Melody on the Cliff


If only I could hear again

the fair lady’s melody.

Her voice drifted over

the cliffs of Moher.

She played the harp

at the edge

of civilization.

Her fingers danced

like the wind.

 

If only I could hear again

the fair lady’s melody.

Under those supple eyelids

what did she see?

Was it dark blue waters

stretched beyond comprehension?

Past which, did she wonder

if distant cousins

lived, who, exiled

from the island

lost all knowledge

of the golden harp?

Her harp was glorious

in its poverty, all polished wood,

with strings which carried more colors

than a rainbow.

 

If only I could hear again

the fair lady’s melody.

Was it of light green fields

filled with barley first sprouted

centuries before bursting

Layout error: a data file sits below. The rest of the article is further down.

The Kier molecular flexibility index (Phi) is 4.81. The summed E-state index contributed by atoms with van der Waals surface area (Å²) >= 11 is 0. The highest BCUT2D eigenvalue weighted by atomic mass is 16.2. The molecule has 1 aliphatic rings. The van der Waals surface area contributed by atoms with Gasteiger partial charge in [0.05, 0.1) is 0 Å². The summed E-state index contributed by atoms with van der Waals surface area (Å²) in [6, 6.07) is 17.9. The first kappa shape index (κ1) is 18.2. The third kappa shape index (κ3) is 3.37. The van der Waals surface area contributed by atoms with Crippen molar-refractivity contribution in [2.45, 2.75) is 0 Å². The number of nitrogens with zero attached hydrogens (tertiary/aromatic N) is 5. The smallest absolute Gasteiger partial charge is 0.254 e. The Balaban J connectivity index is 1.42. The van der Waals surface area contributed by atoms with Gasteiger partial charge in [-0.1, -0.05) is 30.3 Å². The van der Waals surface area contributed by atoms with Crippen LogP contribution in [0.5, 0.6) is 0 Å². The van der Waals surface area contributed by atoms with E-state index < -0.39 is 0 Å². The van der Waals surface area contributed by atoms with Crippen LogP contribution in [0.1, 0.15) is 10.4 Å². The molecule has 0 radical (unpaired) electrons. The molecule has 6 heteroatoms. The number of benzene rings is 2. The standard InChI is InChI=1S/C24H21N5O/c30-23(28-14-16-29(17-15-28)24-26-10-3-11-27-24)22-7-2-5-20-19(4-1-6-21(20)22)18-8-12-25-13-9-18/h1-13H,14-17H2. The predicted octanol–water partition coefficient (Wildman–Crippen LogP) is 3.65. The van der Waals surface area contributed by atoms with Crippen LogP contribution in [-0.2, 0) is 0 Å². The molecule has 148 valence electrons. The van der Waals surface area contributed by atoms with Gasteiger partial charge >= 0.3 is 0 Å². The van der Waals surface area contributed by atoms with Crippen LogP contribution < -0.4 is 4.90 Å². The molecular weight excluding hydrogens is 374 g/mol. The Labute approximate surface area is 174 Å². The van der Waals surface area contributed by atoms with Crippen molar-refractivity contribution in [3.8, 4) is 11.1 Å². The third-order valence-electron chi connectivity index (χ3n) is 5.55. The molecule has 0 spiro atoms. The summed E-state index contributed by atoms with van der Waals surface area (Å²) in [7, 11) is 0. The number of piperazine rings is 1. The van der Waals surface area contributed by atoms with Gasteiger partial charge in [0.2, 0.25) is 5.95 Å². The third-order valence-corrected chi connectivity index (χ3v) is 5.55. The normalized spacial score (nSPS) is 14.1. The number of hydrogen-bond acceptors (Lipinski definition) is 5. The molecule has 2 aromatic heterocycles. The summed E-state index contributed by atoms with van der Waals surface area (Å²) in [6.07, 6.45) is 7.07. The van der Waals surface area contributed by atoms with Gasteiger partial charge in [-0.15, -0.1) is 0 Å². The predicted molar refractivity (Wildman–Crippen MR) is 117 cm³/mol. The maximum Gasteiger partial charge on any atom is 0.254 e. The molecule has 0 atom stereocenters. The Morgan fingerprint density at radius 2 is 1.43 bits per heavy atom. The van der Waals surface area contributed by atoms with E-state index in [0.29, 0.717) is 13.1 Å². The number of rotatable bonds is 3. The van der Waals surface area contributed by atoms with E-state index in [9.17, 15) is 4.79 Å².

from Celtic bodies

whose pockets held seeds

meant for munching on the march?

 

If only I could hear again

the fair lady’s melody.

Her voice drifted over

the hills of County Clare

where flutes were fashioned

to sound like the whistles

of local birds perched upon short brush.

Words above the burren,

songs carried for centuries.

 

She wore plain brown wool

as plain as her demeanor.

Truly emerald-esque,

modest yet cherished.

If only I could hear again

the fair lady’s melody.

cliffs_of_moher

I took this photo in May 2013 at the Cliffs of Moher.

About Sean William Lynch
Sean William Lynch is a poet from New Jersey who was born in 1992. Lynch's first book of poems "the city of your mind" was published in 2013 by Whirlwind Press. Frank Sherlock, the poet laureate of Philadelphia, called Lynch's debut poetry book "visionary." CA Conrad claimed that the book was "marvelous!" S.W. Lynch's writing has been featured in numerous publications online and in print, including Milkfist, Poetry Quarterly, and Tincture Journal.

2 Responses to Melody on the Cliff

  1. pembroke5 says:

    The portrait of the actual Lady makes it even more poignant.

    Alexander Marshall pembroke5@aol.com

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